While not the best area in town, Clarkstown certainly has its own brand of charm. Home of the Garvison Square Mall and the Defiant Energy Corporation Convention Center, Clarkstown has been revitalized quite a bit over the last few years. The new and improved Briggstone neighborhood shows just how much potential there is, especially in climbing out of the pit that it was in; a pit still in evidence down in the Southside neighborhood. Most of the old industry has left for one reason or another, but a small area still remains, sitting next to the last bit of the Port of Clarkstown as an unwanted reminder of where the town came from and holding all the unsavory aspects of the shipping industry.
- The little neighborhood that could, North Hill boasts a diverse community and is the home of the once unknown but now famous Big Sal’s Steakhouse and Sandwiches.
- Northside is the remnant of Clarkstown’s four quadrants, the effects of gentrification are felt strongly here as it creeps in from Garvison Square and Briggstone. As if to spite the gentrification efforts, long-time residents and business owners are staying put, making sure that the little people are not forgotten in the long run to spruce up this old yet proud neighborhood.
- Formerly an enormous textile mill, Garvison Square is now home to a park, a convention center, and the largest shopping mall in Titan City.
- Home to rows of old brownstones, Briggstone is gradually being gentrified as the new shopping mall changes the face of the area.
- Built on the side of Clark’s Hill, Hillside has upper-middle class homes on one end, tapering down to the more humble homes of people who work at the Port on the other.
- A holdover of a bygone era, the Port is a once-thriving industrial area is now winding down, with many saying it should be done away with entirely.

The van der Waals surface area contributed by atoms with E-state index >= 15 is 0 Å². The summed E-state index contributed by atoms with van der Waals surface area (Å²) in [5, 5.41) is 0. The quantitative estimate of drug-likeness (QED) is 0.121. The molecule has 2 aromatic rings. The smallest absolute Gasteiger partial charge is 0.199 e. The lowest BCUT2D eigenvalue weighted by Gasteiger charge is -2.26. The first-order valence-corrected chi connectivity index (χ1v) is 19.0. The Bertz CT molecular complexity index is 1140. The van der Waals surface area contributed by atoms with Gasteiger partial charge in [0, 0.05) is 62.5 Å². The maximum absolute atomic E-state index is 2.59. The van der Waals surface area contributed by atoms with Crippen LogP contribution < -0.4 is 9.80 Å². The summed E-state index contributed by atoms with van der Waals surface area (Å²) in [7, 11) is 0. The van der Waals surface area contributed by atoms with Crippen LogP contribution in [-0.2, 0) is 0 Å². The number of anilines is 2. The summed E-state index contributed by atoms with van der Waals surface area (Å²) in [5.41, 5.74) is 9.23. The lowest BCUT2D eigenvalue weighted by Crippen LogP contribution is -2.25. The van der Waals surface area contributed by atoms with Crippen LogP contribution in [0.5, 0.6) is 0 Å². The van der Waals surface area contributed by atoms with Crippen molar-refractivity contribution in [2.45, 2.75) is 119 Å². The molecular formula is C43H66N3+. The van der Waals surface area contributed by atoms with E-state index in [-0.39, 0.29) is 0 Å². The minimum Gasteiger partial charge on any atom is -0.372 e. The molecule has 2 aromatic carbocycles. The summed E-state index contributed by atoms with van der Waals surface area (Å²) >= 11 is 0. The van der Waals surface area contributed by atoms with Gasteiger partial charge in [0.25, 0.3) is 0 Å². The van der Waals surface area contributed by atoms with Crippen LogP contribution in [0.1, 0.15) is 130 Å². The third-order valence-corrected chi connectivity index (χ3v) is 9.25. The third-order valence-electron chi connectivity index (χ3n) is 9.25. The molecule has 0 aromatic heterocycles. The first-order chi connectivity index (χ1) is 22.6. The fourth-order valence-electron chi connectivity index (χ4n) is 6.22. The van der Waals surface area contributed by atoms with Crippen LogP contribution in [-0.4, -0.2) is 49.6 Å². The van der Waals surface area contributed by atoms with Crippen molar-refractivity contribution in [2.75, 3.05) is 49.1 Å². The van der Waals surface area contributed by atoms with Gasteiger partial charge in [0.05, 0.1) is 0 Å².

- Southside is the other remnant of Clarkstown's fourt quadrents, and remains the lowest income area of Clarkstown, with very little effect from the gentrification happening closer in to Garvison Square. Most of the occupants of this neighborhood are the low-income workers of the few remaining factories, and those that just can’t, or won’t, go elsewhere.
Highpoint is a thriving, hip area on the south side of the Bay. Due to the decline of many neighboring areas, rents in Highpoint are much cheaper than an equally nice area in the north, which has been attracting starving artists to the area for over fifty years. Most people who move to Highpoint wind up staying in the area, as do their families, which makes many of the communities tightly knit. The smaller streets in some areas feel cozy instead of cramped. The greenery in Highpoint is in a very urban flavor -- few trees line the streets and large parks are nonexistent. Instead, many homes, especially in Luxe, have rooftop and window gardens. Occasionally, Highpoint’s residents have laid claim to empty lots and transformed them into community gardens.